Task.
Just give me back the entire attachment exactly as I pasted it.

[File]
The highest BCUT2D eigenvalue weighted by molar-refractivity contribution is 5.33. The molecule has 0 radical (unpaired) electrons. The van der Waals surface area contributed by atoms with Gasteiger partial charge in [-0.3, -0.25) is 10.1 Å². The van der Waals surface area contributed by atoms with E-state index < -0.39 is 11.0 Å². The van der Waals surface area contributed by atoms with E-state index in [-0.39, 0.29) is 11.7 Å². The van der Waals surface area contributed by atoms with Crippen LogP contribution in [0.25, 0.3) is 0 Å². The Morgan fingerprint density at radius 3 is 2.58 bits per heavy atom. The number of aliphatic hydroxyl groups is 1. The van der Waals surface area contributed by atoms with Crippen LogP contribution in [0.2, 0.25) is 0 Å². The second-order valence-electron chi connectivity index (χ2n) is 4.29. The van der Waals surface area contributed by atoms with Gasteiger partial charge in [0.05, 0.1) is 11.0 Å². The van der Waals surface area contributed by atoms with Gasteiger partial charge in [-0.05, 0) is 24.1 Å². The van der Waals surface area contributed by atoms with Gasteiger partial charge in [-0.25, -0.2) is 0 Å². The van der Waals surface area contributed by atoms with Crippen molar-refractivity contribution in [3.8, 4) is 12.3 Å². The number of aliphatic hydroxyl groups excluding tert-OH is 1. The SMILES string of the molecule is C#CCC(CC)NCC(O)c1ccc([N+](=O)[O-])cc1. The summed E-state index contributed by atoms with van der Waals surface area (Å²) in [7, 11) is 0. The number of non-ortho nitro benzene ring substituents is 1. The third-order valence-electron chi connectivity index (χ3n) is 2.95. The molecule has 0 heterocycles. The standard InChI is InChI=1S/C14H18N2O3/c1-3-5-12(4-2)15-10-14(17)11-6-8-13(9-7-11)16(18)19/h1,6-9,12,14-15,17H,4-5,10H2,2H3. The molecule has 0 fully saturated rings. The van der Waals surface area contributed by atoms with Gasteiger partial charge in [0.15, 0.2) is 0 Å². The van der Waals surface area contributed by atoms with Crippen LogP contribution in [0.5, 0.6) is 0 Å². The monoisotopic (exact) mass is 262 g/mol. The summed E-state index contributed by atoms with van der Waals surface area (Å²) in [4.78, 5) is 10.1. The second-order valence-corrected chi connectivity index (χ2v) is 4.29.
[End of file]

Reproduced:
The highest BCUT2D eigenvalue weighted by molar-refractivity contribution is 5.33. The molecule has 0 radical (unpaired) electrons. The van der Waals surface area contributed by atoms with Gasteiger partial charge in [-0.3, -0.25) is 10.1 Å². The van der Waals surface area contributed by atoms with E-state index < -0.39 is 11.0 Å². The van der Waals surface area contributed by atoms with E-state index in [-0.39, 0.29) is 11.7 Å². The van der Waals surface area contributed by atoms with Crippen LogP contribution in [0.25, 0.3) is 0 Å². The Morgan fingerprint density at radius 3 is 2.58 bits per heavy atom. The number of aliphatic hydroxyl groups is 1. The van der Waals surface area contributed by atoms with Crippen LogP contribution in [0.2, 0.25) is 0 Å². The second-order valence-electron chi connectivity index (χ2n) is 4.29. The van der Waals surface area contributed by atoms with Gasteiger partial charge in [0.05, 0.1) is 11.0 Å². The van der Waals surface area contributed by atoms with Gasteiger partial charge in [-0.05, 0) is 24.1 Å². The van der Waals surface area contributed by atoms with Gasteiger partial charge in [-0.25, -0.2) is 0 Å². The van der Waals surface area contributed by atoms with Crippen molar-refractivity contribution in [3.8, 4) is 12.3 Å². The number of aliphatic hydroxyl groups excluding tert-OH is 1. The SMILES string of the molecule is C#CCC(CC)NCC(O)c1ccc([N+](=O)[O-])cc1. The summed E-state index contributed by atoms with van der Waals surface area (Å²) in [7, 11) is 0. The number of non-ortho nitro benzene ring substituents is 1. The third-order valence-electron chi connectivity index (χ3n) is 2.95. The molecule has 0 heterocycles. The standard InChI is InChI=1S/C14H18N2O3/c1-3-5-12(4-2)15-10-14(17)11-6-8-13(9-7-11)16(18)19/h1,6-9,12,14-15,17H,4-5,10H2,2H3. The molecule has 0 fully saturated rings. The van der Waals surface area contributed by atoms with Gasteiger partial charge in [0.15, 0.2) is 0 Å². The van der Waals surface area contributed by atoms with Crippen LogP contribution in [0.5, 0.6) is 0 Å². The monoisotopic (exact) mass is 262 g/mol. The summed E-state index contributed by atoms with van der Waals surface area (Å²) in [4.78, 5) is 10.1. The second-order valence-corrected chi connectivity index (χ2v) is 4.29.